Dr. Bollinger is author of more than 175 peer-reviewed research publications and 15 book chapters, including the first and largest studies of risk factors for HIV transmission in India, the cloning and sequencing of the first HIV viruses from India, the only studies characterizing the primary immune response to HIV in India, and the demonstration of increased risk of HIV acquisition with recent HSV infection and lack of circumcision.
Dr. Bollinger received an undergraduate degree from Haverford College, a Doctor of Medicine from Dartmouth Medical School, and a Master of Public Health from JH Bloomberg School of Public Health. He completed his internal medicine training at the University of Maryland Medical Systems, followed by a post-doctoral fellowship in infectious diseases at JHU School of Medicine.
Honors and Awards
2007 Center for Clinical Global Health Education (CCGHE), Computerworld Honors Program Laureate in Healthcare
2008 CCGHE, Rich Media Impact Award, Sonic Foundry
2008 Lawrence Forman Award, Haverford College
2009 David M. Levine Excellence in Mentoring Award, Johns Hopkins University School of Medicine
2009 The electronic Mobile Open-Source Comprehensive Health Application (eMOCHA), Finalist, Vodafone Wireless Innovation Award
2010 Honorary Doctorate, Haverford College
- Global health workforce education and capacity building
- Human Immunodeficiency Virus
- International Health
- Public Health
- Tropical Medicine
- mobile health
- point-of-care diagnostics
- South Africa
Selected publications from the past year
- Balagopal A, Asmuth DM, Yang W-T, Campbell T, Gupte N, Smeaton L, Kanyama C, Grinsztejn B, Santos B, Supparatpinyo K, Badal-Faesen S, Lama JR, Lalloo U, Zulu F, Pawar JS, Riviere C, Kumarasamy N, Hakim J, Li X-D, Pollard RB, Semba RD, Thomas DL, Bollinger RC, Gupta A. Pre-cART elevation of CRP and CD4+ T-cell immune activation associated with HIV clinical progression in a multinational case-cohort study. J Acquir Immune Defic Syndr 2015 May 21 2015.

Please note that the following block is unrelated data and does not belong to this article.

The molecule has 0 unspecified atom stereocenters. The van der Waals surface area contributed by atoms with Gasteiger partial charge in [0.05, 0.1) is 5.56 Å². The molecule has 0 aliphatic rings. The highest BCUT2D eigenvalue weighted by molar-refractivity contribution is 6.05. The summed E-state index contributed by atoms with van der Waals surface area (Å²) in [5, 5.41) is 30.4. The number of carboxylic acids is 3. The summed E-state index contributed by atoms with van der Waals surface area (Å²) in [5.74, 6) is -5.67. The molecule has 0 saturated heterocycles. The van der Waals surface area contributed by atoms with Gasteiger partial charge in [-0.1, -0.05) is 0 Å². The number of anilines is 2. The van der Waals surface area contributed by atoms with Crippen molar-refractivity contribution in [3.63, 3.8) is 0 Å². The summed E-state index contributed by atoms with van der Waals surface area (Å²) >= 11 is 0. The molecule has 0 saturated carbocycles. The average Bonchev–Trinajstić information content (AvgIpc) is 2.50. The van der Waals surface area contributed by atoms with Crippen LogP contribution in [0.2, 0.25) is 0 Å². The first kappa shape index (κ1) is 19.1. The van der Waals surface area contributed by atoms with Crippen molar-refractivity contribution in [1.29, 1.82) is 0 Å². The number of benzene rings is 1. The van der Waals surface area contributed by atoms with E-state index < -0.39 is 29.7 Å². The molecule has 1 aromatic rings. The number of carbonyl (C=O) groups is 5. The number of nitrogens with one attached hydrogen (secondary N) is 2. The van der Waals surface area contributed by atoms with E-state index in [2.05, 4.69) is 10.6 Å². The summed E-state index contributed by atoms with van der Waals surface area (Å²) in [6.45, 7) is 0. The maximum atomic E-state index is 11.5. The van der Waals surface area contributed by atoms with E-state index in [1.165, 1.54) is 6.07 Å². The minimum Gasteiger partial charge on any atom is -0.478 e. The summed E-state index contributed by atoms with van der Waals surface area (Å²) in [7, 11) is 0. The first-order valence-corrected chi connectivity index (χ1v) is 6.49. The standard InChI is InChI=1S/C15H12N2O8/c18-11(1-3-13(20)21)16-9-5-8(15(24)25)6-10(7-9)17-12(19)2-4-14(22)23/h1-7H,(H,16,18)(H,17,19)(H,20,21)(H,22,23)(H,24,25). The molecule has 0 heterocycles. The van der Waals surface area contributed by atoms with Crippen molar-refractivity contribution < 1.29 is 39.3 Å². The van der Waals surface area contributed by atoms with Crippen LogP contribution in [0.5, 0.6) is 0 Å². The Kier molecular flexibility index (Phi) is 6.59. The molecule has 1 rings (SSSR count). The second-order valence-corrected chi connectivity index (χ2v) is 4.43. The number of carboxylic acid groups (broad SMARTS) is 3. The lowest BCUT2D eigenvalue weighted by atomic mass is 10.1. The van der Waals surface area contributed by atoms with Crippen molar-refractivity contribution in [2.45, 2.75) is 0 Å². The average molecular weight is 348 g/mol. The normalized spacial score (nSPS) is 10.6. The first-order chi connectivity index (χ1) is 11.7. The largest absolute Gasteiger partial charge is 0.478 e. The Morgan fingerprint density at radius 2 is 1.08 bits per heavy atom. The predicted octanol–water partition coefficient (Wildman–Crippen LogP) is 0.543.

- Shivakoti R, Yang WT, Berendes S, Mwelase N, Kanyama C, Pillay S, Samaneka W, Santos B, Poongulali S, Tripathy S, Riviere C, Lama JR, Cardoso SW, Sugandhavesa P, Balagopal A, Gupte N, Semba RD, Campbell TB, Bollinger RC, Gupta A; NWCS 319 and PEARLS Study Team. Persistently Elevated C-Reactive Protein Level in the First Year of Antiretroviral Therapy, Despite Virologic Suppression, Is Associated With HIV Disease Progression in Resource-Constrained Settings. J Infect Dis. 2016 Apr 1;213(7):1074-8. doi: 10.1093/infdis/jiv573. Epub 2015 Nov 29. PMID:26621909
- Basavaraj A, Chandanwale A, Patil A, Kadam D, Joshi S, Gupte N, McIntire K, Jain D, Dalal H, Badave R, DeLuca A, Gupta A, Bollinger R, Mave V. High Tuberculosis Risk among Medical Trainees, Pune, India. Emerg Infect Dis. 2016 Mar;22(3). doi: 10.3201/eid2203.151673. PMID:2688971
- Mave V, Erlandson KM, Gupte N, Balgopal A, Asmuth DM, Campbell TB, Smeaton L, Kumarasamy N, Hakim J, Santos B, Riviere C, Hosseinipour MC, Sugandhavesa P, Infante R, Pillay S, Cardoso SW, Tripathy S, Mwelase N, Berendes S, Andrade BB, Thomas DL, Bollinger RC, Gupta A; ACTG PEARLS and NWCS 319 Study team. Inflammation and Change in Body Weight with Antiretroviral Therapy Initiation in a Multinational Cohort of HIV-infected Adults. J Infect Dis. 2016 Mar 8. pii: jiw096. [Epub ahead of print] PMID:26962236